The Power of Storytelling

Nearly thirty years ago in the deep dark mists of time, a man by the name of Steve returned to the company he had first started inside his parents' garage.

It was a company he had built up from just a single idea, and a healthy dash of self-belief, into quite a reasonable venture, although with some hiccups here and there, before being unceremoniously booted out.

Upon his return, after an eleven-year absence, this persistent man quickly staged a boardroom coup and became CEO once again.

This time he made sure to turn the company around, making it one of the most creative, innovative, best known, and hugely successful companies of all time.

Who was this man?

The man in question was Steve Jobs, the company was Apple, and he achieved this magnificent feat by using the simple yet incredibly powerful act of storytelling.

While Jobs had been away, he had worked for a computer animation studio by the name of Pixar, and it had utterly transformed the way he thought about business. Pixar is known for creating mega box office hits like Toy Story, Monsters Inc, and The Incredibles. They are professional storytellers, and they taught Jobs one crucial lesson, that storytelling is EVERYTHING.

Jobs utilised the power of storytelling to tap into his customer’s stories. Apple's advertising became all about focusing on what their customer wanted, what their challenges were, and how they could solve them.

Storytelling as a tool for leaders

In 2005 Steve Jobs gave what is now a legendary speech known as the Stanford Commencement Address to recent graduates where he told three stories from his life. He used the power of storytelling to urge these young graduates to follow their dreams, learn from challenges and think outside the box. The video of this address has been viewed over 35 million times and inspired people all over the world.

The use of storytelling to communicate experiences with the intent to educate, inspire and move people to action is an essential skill and tool for business leaders and one that is increasingly being taught in leadership training today.

Let’s take a look at five reasons why having the ability to narrate a great story is a fantastic tool for achieving better outcomes as a leader.

1. Capture people’s imagination

A captivated audience is an engaged audience. Good leaders tell stories that are authentic and share information that has value and meaning.

2. Demonstrate empathy and authenticity

Exhibiting strong emotional intelligence (EQ) is imperative for being able to lead, advise and empower others. It is an attribute that provides the means to understand and bond with others.

3. Inspire positive change

What separates a business leader from a manager is the ability to stimulate growth and change rather than just maintaining the status quo. Having vision and creativity to imagine a better tomorrow is a vital skill for leadership. Sharing that vision through storytelling will help encourage others to work with you for the achievement of those dreams.

4. Share a sense of purpose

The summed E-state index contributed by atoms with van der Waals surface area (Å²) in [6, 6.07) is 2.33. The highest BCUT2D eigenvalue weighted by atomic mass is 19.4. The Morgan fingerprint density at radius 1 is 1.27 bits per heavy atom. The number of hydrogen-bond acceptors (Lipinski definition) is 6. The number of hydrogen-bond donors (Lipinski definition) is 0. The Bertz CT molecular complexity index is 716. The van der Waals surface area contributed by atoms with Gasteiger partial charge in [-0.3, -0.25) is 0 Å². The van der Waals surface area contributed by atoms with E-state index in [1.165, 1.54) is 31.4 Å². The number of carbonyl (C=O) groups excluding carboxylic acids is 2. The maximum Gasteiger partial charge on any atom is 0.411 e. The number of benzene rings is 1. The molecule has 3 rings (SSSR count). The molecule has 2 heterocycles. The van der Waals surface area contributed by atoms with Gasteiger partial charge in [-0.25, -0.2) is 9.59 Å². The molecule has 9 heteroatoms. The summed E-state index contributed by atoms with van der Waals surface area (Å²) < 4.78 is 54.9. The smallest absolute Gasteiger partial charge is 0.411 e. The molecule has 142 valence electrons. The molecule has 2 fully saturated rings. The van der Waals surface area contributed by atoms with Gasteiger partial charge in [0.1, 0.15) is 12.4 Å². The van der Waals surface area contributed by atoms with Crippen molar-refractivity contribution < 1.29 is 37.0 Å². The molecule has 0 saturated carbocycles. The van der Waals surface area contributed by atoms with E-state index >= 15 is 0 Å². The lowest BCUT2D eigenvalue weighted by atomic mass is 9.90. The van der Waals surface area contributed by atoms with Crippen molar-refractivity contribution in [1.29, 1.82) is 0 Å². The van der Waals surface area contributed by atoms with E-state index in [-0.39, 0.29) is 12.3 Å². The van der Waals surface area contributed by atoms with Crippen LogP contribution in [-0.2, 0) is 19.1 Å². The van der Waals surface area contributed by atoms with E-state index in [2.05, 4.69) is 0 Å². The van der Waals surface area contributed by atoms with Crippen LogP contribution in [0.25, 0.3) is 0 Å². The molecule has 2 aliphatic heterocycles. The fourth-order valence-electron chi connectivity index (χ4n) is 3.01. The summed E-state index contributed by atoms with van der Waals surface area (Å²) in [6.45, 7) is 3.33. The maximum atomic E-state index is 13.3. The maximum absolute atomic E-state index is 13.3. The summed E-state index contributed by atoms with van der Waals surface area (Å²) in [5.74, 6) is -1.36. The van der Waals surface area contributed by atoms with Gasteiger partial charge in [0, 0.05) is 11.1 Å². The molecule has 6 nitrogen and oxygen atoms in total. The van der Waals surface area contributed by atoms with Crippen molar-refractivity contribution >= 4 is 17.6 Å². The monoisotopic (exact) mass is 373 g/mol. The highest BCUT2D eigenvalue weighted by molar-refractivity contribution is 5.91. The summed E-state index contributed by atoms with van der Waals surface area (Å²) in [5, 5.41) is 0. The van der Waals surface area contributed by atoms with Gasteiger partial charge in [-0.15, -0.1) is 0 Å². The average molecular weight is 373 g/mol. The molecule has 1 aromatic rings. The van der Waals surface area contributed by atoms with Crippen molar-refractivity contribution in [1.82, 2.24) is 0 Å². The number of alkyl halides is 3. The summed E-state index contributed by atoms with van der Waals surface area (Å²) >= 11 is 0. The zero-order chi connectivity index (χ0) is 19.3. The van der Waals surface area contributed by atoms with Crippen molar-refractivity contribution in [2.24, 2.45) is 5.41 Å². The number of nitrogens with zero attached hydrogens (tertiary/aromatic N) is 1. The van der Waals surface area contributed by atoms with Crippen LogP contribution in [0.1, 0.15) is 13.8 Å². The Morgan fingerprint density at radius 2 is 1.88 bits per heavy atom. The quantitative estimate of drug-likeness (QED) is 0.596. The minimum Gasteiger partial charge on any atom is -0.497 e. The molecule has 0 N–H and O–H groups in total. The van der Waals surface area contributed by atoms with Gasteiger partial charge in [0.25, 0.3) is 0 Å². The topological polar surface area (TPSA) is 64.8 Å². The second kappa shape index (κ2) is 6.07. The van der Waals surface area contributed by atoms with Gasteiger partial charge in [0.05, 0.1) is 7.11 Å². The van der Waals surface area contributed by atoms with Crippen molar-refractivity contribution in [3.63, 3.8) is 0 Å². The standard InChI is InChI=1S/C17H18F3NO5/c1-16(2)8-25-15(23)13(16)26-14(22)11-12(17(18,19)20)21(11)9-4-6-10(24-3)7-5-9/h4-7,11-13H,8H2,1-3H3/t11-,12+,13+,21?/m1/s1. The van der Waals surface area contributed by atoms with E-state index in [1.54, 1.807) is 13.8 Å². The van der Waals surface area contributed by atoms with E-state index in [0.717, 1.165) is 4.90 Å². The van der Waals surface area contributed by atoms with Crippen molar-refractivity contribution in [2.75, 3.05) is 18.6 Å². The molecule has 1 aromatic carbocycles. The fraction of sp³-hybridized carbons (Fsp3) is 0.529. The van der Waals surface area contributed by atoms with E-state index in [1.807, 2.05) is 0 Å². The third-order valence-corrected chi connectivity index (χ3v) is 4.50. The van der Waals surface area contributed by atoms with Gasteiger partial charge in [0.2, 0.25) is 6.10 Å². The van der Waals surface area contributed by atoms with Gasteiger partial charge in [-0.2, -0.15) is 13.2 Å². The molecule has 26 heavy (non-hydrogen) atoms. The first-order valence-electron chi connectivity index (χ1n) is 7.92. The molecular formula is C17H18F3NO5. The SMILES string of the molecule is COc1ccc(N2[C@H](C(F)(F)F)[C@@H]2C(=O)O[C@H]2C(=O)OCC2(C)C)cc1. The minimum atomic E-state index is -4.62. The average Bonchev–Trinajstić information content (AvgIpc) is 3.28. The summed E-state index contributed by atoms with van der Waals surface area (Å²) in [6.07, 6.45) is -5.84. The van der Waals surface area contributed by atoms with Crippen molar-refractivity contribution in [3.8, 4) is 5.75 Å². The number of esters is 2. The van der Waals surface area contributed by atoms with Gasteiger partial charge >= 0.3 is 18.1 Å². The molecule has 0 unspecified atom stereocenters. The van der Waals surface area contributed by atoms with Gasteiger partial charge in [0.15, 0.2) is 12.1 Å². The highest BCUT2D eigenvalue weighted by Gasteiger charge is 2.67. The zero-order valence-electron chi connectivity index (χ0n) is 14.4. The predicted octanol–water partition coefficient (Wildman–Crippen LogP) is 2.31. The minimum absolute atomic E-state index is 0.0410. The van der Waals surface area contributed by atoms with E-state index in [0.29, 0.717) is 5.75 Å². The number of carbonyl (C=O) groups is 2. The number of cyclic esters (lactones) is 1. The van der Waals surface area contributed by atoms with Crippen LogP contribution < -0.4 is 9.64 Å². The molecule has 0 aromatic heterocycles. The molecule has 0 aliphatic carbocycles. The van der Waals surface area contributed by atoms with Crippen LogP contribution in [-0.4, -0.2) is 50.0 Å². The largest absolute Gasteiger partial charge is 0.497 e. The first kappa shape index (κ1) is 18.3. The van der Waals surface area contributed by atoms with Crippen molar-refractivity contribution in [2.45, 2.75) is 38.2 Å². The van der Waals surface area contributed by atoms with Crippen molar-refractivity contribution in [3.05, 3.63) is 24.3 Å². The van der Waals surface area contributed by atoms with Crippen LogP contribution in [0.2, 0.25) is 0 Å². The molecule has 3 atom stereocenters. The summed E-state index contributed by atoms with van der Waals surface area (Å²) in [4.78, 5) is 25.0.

Stories of our own experiences, of overcoming failures to find success, can help instil a sense of purpose in others. A sense of purpose is an essential quality for our wellbeing. An excellent example of this is from the classic book Man’s Search for Meaning by Viktor Frankl. The author’s true story of his survival inside several concentrations’ camps during the second world war. “Everything can be taken from a man but one thing: the last of human freedoms — to choose one’s attitude in any given set of circumstances, to choose one’s own way.” -- Victor Frankl

5. Shift mindsets

Limiting beliefs and perspectives of others can impede a business leader’s efforts to affect change. With a story, we can invite people to suspend their limited ideas about what is possible both in the world and in themselves. When we shift our beliefs, it opens up room and opportunity for real change to occur. 

Three fundamentals of telling good stories

To develop strategic storytelling skills, begin with understanding the three fundamentals of compelling storytelling.

  1. Have a clear intention and find the best and most engaging story for making a connection.
  2. Keep your story short and memorable to capture attention.
  3. Conclude with a phrase that reinforces the desired action or intention, e.g. “That’s what healthy change looks like to me.”

If you are wondering what a short but powerful story sounds like here is Steve Job’s third and final story he gave to Stanford University:

"For the past 33 years, I have looked in the mirror every morning and asked myself: 'If today were the last day of my life, would I want to do what I am about to do today?' And whenever the answer has been ‘No’ for too many days in a row, I know I need to change something.

Knowing that I’ll be dead soon is the most important tool I’ve ever encountered to help me make the big choices in life. Because almost everything — all external expectations, all pride, all fear of embarrassment or failure — these things just fall away in the face of death, leaving only what is truly important.

Remembering that you are going to die is the best way I know to avoid the trap of thinking you have something to lose. You are already naked. There is no reason not to follow your heart."

By understanding and utilising the power of storytelling, you will be able to engage any audience of your choosing quickly and with clear intention, using it as a powerful tool both for the wellbeing of others and for creating lasting significant change that benefits our world.

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